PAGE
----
Petersen keeps busy writing sponsors of bills the foundation opposes.

She wrote Rep. Bob Rommel, R-Naples, to oppose HB 351, which would exempt personal identifying information of applicants for president, provost, or dean of a state college and would close meetings related to executive searches.

And she wrote Rep. Byron Donalds, also R-Naples, about HB 843, which, in an elected body of at least five members, would allow two of them to discuss public business in private “without procedural safeguards such as notice or a requirement that minutes of such discussions be taken.” She said the bill “invites pernicious mischief by our elected officials.”

Sometimes Petersen and other public records advocates win. Sometimes they don’t.

In 1981, 6-year-old Adam Walsh was abducted from a Broward County mall and murdered. The slaying was a watershed for how authorities respond to child abductions and made the boy’s father, John, a crime fighting advocate and longtime television host.

In 1996, four newspapers sued under the state’s open records laws. Their argument: police in Hollywood couldn’t reasonably claim the exemption that the case still was active after 15 years. Even as the Walshes and the Broward County State Attorney filed emergency motions to block the release, saying it would jeopardize the case, a judge agreed with the newspapers and the police released more than 10,000 pages of documents. They suggested drifter Otis Toole killed the boy, but Hollywood police were unable to build a strong enough case to charge him.

Even today, the case remains officially unsolved, although an investigator working with the boy’s parents made a powerful case in 2011 of what the newspapers said in 1996: Toole was the killer.

And in February 2001, auto racing legend Dale Earnhardt died when his car slammed into a wall on the last lap of the Daytona 500. Authorities later blocked news outlets’ access to autopsy photos, which were public record, and the outlets were permitted only to have an expert review the photos. They used that analysis to raise questions about how racing’s governing body, NASCAR, handled Earnhardt’s death.

During the legal battle, the Legislature passed a law exempting autopsy photos, saying they feared ghoulish images would make their way to the Internet. Newspapers argued they never do that and not giving them the photos removed their ability to question autopsy results. The ban has survived legal challenges.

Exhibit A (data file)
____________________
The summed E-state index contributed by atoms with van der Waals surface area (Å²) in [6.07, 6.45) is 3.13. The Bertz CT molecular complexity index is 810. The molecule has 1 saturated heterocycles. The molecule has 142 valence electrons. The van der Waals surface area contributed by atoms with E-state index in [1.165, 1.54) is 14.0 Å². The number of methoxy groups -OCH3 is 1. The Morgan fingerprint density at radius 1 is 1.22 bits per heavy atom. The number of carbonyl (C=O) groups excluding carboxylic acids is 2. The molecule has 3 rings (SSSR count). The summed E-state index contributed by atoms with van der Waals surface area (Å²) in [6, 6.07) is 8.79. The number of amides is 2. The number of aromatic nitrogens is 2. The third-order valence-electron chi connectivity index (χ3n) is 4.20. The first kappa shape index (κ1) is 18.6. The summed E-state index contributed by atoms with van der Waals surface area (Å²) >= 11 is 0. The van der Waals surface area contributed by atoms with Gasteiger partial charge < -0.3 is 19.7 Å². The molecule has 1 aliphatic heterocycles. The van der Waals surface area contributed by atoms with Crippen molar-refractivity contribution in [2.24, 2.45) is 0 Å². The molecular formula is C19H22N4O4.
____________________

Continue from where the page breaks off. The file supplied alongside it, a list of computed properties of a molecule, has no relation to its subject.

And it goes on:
Not everyone sees the Sunshine Law as an untouchable — or as always a good thing.

In 2015, Gulf Stream, east of Boynton Beach, was swamped by hundreds of public records requested from a resident who then sued when the town of about 900, with a paid office staff of six, was unable to keep up. In 2016, legislation fizzled that would have removed the requirement that government agencies pay attorney fees if they lose a public records suit. Opponents said while the intent to save small entities such as Gulf Stream was admirable, such bills would have a chilling effect on people afraid that if they sought public records and lost in court, they’d be stuck with a huge legal bill.

Similar legislation is up again this year, and again the foundation opposes it. But not Keith Rizzardi.

“In normal circumstances, the Sunshine State’s public records law is a model for ensuring the disclosure of information to the benefit of an informed citizenry,” Rizzardi, a law professor at St. Thomas University School of Law in Miami, wrote for the law review of the Stetson University School of Law in St. Petersburg.

“Experience shows that the abnormal is occurring. Lacking sufficient boundaries to prevent misuses of the law, the efficiency of our bureaucracy is compromised, and taxpayers are the victims,” said Rizzardi, who worked with Gulf Stream on its case.

The professor also cited a case in Polk County, east of Tampa, in which a requester “sought to obtain the health insurance information for Polk County school employees, spouses, and children. To many, the request appeared to be a shocking invasion of privacy, but under the Florida Constitution, the right to privacy is subordinate to the right of access to public records. Indeed, the broad request, and the resulting litigation, eventually expanded to include eleven Florida school boards, and the government was compelled to respond.” [READ MORE]